May 16, 1996
An open letter to Marc Andreessen -- answered
Some days are better than others, and today is a particularly good one
because not only has Marc Andreessen responded to my letter of _Monday_, but
he also claims to be one of the Fringe Faithful. Now Marc (notice how that
just rolls off my fingers -- we're on a first name basis, ya know) isn't the
kind of guy that needs to lie just to impress people -- and I'm not the kind
of person that would rate that kind of treatment anyway -- so I have no other
choice than to assume he's telling the truth. Weird.
Letter follows. Just for the record, Marc did respond on Monday -- I've just
been too busy here at the thrift store to get to it until now.
I feel like I know you because I start every day with you.
I didn't get your previous letter. Did you send it by paper mail, telex, or
e-mail? (Just kidding.)
Besides, for the longest time I thought you were really Stewart Alsop, so I
figured I had you covered just by talking to him. (Just kidding again.)
"The new Bill Gates" -- that's what one article called you.
That's not a very nice thing to say.
If you do respond, I'll print your new letter in its entirety. If you don't,
I'm switching over to Microsoft Explorer.
Well, now, there's no reason for you to go get masochistic over this.
Make sure to include some way that I can verify the mail is actually from you.
Call Netscape PR (I'll forward them this).
The last Netscape prospectus I saw said you had 1,000,000 shares of Netscape.
At a price of $50 per share, that's what financial analysts call "lots of
dough." Are there any people from your earlier life that you are particularly
interested in telling this little fact to? If so, what would you say?
Nope, and nothing. It's mostly all on paper anyway.
Do you like being a famous guy, or do you wish you were just real rich
without people knowing who you were?
I can't complain. I mostly just stay home a lot :-).
Seriously, the rush of seeing my name in print faded after the first couple
of articles. Now we do it because it's useful for the company to have a few
people (like Jim Clark and me) as public spokespeople and figureheads in the
public spotlight. It keeps focus on us as a company and helps us get our
messages out. Other than that, it's kind of irrelevant to me.
When you go into any place that gives you poor service, does the thought
cross your mind -- even for a moment -- that you might buy the operation, fire
the offensive person, and sell the business back to the original owner for a
loss -- all for the sake of simple revenge?
Well, the Peninsula Creamery's food has been going downhill, so it has
occurred to me there. But I haven't done anything about it.
It's clear that the Web, and Netscape in particular, is the big thing in the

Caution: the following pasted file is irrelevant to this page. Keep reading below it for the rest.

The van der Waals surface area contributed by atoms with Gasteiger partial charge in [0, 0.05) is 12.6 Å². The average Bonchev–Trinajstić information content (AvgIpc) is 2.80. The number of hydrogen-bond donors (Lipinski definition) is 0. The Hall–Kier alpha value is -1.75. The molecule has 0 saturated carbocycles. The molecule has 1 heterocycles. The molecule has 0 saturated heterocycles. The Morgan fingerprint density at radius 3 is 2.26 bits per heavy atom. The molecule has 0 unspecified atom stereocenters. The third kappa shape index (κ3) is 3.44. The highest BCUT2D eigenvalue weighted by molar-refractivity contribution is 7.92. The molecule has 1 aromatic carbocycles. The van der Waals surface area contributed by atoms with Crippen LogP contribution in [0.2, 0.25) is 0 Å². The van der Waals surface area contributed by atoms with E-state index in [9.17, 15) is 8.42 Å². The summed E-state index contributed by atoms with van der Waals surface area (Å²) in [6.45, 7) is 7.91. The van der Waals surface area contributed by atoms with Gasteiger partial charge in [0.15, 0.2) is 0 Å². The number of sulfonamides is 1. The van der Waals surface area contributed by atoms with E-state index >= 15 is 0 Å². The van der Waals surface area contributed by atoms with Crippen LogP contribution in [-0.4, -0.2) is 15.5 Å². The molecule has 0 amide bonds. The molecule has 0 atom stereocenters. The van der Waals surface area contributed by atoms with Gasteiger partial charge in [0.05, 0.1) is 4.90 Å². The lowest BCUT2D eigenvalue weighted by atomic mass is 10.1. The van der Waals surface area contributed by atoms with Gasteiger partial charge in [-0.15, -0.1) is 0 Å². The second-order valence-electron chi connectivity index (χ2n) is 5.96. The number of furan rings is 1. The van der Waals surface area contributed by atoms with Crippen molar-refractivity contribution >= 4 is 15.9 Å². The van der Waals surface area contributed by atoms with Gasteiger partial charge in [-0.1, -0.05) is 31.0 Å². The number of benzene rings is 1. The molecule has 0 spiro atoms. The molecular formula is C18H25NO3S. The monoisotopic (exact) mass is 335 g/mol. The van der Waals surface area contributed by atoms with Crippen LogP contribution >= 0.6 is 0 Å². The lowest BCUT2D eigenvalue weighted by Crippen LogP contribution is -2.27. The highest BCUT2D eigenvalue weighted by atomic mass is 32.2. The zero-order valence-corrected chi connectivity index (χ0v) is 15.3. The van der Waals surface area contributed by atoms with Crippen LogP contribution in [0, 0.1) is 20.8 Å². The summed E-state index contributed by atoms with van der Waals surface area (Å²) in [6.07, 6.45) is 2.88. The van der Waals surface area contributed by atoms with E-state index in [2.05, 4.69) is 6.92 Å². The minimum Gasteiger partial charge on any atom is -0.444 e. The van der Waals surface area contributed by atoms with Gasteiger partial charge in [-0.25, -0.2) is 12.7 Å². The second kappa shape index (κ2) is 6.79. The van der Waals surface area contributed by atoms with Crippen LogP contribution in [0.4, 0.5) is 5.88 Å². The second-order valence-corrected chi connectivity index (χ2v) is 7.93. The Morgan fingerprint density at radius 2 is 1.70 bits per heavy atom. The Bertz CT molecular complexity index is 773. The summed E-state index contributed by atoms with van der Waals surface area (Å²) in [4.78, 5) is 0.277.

computer industry right now. Looking into the murky future, what do you think
the next big thing will be?
Two things, really -- broad, virtually universal deployment of
Web/Netscape/Internet technology in intranets on the one hand, and fast
consumer Internet access via cable modems, ISDN/ADSL, wireless, and satellites
on the other hand.
Intranet deployment is happening in a huge way right now. It's actually being
underhyped to a large degree. It's having a huge impact on how people are
building their internal networks, which is in turn having a huge impact on
everything else, including how powerful and effective the individual person
can be in a large organization, or how easy it is to build a small
organization from scratch to tackle a new problem.
Cable modems and other forms of fast consumer access are a little further
off, but the impact of when ordinary people start to get megabit Internet
access from home is being totally underestimated. That's when the whole
Internet thing really explodes, and that's the beginning of the end for
A snide friend of mine the other day said, "The thing I like most about
Netscape is it makes all computers act like a Macintosh." What's your
Well, I'll take that as a compliment -- the big breakthrough of the Mac to
this day, in my opinion, is that it makes the power of the technology usable
and approachable by real people. If we have been able to do the same thing for
the Internet, I think that's good.
On the other hand, if he's talking about crashes and hangs ... DOH!
If you could change one thing about Netscape 1.1, what would it be?
I would've put the e-mail and newsgroup interfaces in there instead of
waiting for 2.0. I think the real bang for Navigator is going to be how useful
it is to have Web pages, e-mail, discussion groups, chat rooms, audio and
video conferencing, shared folders, etc. all tied together. I think it's
really cool to e-mail someone a Web page and have it show up on the other end
fully formatted with all the images. I think it's really cool that newsgroups
can be used as an easy publishing vehicle for Web content. There's lots more
we can do by tying this stuff together.
I would've also taken out the BLINK tag.
p.s. I really do love your product. I use it everyday.
Cool! Be sure to let us know if you're ever thinking of changing your mind.
We're working hard to keep doing cool -- and useful -- new things for it.
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Copyright ( 1996 by InfoWorld Publishing Company